Uber, Lyft still in legal limbo as Jefferson Parish business groups brought in to help resolve dispute _lowres

In this photo taken on Dec. 16, 2014, a man leaves the headquarters of Uber in San Francisco. (AP Photo/Eric Risberg)

Uber is no longer getting a free ride in Jefferson Parish.

The Parish Attorney’s Office this week filed lawsuits against eight people accused of either driving for, or lending their cars to drivers for, the popular ride-hailing service, which started operating in Jefferson this summer even though the Parish Council rejected legislation that would have authorized the company and other similar ones to operate in unincorporated parts of Jefferson.

Those lawsuits — as well as several others that are being prepared — ask the 1st Parish Court to impose fines and issue cease-and-desist orders to the defendants, who are accused of lacking the “certificates of public necessity and convenience” that all commercial drivers in Jefferson are required to have.

Further, Parish Attorney Deborah Foshee’s office said, it will ask the Louisiana Attorney General’s Office for an opinion on whether law enforcement agencies can ticket, arrest or prosecute Uber drivers for not complying with state regulations requiring commercial drivers to have specialized licenses and plates.

Agencies such as the Jefferson Parish Sheriff’s Office, the District Attorney’s Office, State Police and the Public Service Commission all have been made aware of the alleged Uber driver violations, Foshee said during a Parish Council meeting Wednesday.

The actions by Foshee’s office indicate that Jefferson officials apparently are over the reluctance they once displayed about coming down hard on local Uber drivers.

Parish Council members Cynthia Lee-Sheng and Ben Zahn earlier this year sponsored a measure that would have legalized Uber and similar services in Jefferson’s unincorporated areas. The ordinance came up for a vote after the City Council in New Orleans ratified measures enabling Uber and similar companies to offer rides in both luxury vehicles and regular cars to users of their mobile apps.

The Jefferson ordinance was defeated after parish taxi drivers complained they would be at an unfair disadvantage against Uber, which they said wouldn’t have to comply with the same expensive rules as cabs and could therefore offer lower fares.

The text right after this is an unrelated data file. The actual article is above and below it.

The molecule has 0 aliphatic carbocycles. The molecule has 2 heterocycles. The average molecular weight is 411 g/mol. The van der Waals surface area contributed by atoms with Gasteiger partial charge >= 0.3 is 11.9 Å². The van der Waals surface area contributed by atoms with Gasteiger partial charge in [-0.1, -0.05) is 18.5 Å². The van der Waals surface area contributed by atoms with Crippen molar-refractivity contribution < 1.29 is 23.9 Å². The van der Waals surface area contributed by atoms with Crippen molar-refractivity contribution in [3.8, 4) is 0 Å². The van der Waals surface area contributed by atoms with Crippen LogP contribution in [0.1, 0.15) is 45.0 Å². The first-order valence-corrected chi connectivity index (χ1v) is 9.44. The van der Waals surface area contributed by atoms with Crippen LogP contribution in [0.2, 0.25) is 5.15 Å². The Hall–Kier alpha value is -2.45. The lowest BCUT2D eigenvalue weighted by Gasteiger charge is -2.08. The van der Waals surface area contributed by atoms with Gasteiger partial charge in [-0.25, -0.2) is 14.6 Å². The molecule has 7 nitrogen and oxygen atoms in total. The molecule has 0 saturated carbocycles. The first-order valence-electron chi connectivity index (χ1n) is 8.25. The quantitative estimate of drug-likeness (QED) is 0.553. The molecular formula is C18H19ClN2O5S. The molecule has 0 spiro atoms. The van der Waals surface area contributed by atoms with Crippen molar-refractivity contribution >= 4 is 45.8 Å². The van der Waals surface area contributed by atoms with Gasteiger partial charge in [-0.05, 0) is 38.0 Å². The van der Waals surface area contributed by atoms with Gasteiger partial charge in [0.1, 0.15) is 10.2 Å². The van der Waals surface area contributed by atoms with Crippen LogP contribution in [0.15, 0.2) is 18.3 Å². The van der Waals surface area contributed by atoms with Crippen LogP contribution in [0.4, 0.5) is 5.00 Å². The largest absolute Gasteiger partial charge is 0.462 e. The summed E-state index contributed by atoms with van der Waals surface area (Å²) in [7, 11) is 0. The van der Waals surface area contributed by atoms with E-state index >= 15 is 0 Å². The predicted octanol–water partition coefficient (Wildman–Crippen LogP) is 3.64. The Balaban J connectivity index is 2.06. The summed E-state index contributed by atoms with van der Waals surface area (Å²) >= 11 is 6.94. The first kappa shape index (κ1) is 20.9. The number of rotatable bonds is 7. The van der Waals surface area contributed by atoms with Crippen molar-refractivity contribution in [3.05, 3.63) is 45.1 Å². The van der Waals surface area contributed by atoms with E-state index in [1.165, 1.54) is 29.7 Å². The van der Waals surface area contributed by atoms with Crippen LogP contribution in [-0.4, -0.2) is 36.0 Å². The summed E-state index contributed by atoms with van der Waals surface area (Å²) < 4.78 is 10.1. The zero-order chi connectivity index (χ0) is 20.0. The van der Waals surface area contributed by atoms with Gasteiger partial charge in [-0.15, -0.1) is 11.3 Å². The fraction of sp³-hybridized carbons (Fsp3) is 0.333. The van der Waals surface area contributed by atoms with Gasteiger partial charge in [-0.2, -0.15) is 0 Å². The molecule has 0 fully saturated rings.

Within a couple of months, however, the company and its subsidiary, Raiser, expanded into Jefferson Parish, where they appeared to find plenty of customers and drivers.

One cab union delivered a petition with more than 100 signatures demanding that the parish enforce a cease-and-desist letter that Foshee’s office initially sent to Uber and Raiser.

Upon receiving the petition, Foshee said many of the people who would be punished with fines, lawsuits and even criminal prosecution were regular people trying to make a little extra money, not Uber’s California bosses.

However, Danny Hebert, a principal at Metry Cab, showed up at the Parish Council chambers in Elmwood on Wednesday and demanded to know what officials were doing against Uber.

“All we want is a fair playing field,” Hebert said. “These are unfair business practices being waged against us everyday.”

Foshee and Assistant Parish Attorney Reed Smith told Hebert eight lawsuits have been filed and others are coming, all alleging that the defendants committed violations carrying a fine of up to $500.

Smith said his office has asked State Police to cite Uber drivers in Jefferson who don’t obtain commercial license plates and commercial driver’s licenses. But State Police said they didn’t want to get involved without an attorney general’s opinion on the matter because other communities in Louisiana have legalized Uber. Smith said the parish would seek such an opinion.

Lee-Sheng said the company would likely not even be in Jefferson had her ordinance passed.

The ordinance would have required drug tests that Uber staunchly opposed, and had the legislation been ratified the company probably would have abandoned the market, she said.

“If we had a ride-sharing ordinance, we would have rules for them to play by,” said Lee-Sheng, adding that Uber has also started operating unilaterally in other communities that balked at legalizing its service. “It’s a shame we couldn’t get a regulatory framework in place.”